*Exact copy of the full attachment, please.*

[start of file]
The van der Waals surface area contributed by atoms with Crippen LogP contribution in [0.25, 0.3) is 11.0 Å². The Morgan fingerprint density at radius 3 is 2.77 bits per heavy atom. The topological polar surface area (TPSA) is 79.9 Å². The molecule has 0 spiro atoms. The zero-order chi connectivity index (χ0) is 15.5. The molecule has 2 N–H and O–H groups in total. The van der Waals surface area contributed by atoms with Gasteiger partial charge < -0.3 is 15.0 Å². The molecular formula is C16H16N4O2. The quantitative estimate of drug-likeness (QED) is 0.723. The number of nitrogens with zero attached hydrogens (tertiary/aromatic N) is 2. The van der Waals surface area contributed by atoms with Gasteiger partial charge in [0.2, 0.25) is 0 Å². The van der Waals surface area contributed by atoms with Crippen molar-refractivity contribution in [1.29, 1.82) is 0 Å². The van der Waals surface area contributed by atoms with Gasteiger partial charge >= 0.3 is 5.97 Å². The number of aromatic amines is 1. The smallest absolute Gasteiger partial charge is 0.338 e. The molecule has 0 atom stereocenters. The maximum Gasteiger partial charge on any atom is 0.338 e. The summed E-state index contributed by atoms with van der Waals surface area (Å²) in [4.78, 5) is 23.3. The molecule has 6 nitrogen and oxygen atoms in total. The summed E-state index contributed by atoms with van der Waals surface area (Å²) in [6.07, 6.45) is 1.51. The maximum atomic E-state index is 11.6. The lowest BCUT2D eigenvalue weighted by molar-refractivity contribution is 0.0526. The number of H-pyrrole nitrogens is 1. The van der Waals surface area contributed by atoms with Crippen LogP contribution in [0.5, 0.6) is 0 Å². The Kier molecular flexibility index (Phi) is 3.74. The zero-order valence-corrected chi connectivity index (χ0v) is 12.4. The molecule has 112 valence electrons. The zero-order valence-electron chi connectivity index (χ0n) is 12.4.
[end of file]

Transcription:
The van der Waals surface area contributed by atoms with Crippen LogP contribution in [0.25, 0.3) is 11.0 Å². The Morgan fingerprint density at radius 3 is 2.77 bits per heavy atom. The topological polar surface area (TPSA) is 79.9 Å². The molecule has 0 spiro atoms. The zero-order chi connectivity index (χ0) is 15.5. The molecule has 2 N–H and O–H groups in total. The van der Waals surface area contributed by atoms with Gasteiger partial charge < -0.3 is 15.0 Å². The molecular formula is C16H16N4O2. The quantitative estimate of drug-likeness (QED) is 0.723. The number of nitrogens with zero attached hydrogens (tertiary/aromatic N) is 2. The van der Waals surface area contributed by atoms with Gasteiger partial charge in [0.2, 0.25) is 0 Å². The van der Waals surface area contributed by atoms with Crippen molar-refractivity contribution in [1.29, 1.82) is 0 Å². The van der Waals surface area contributed by atoms with Gasteiger partial charge >= 0.3 is 5.97 Å². The number of aromatic amines is 1. The smallest absolute Gasteiger partial charge is 0.338 e. The molecule has 0 atom stereocenters. The maximum Gasteiger partial charge on any atom is 0.338 e. The summed E-state index contributed by atoms with van der Waals surface area (Å²) in [4.78, 5) is 23.3. The molecule has 6 nitrogen and oxygen atoms in total. The summed E-state index contributed by atoms with van der Waals surface area (Å²) in [6.07, 6.45) is 1.51. The maximum atomic E-state index is 11.6. The lowest BCUT2D eigenvalue weighted by molar-refractivity contribution is 0.0526. The number of H-pyrrole nitrogens is 1. The van der Waals surface area contributed by atoms with Crippen LogP contribution in [0.5, 0.6) is 0 Å². The Kier molecular flexibility index (Phi) is 3.74. The zero-order valence-corrected chi connectivity index (χ0v) is 12.4. The molecule has 112 valence electrons. The zero-order valence-electron chi connectivity index (χ0n) is 12.4.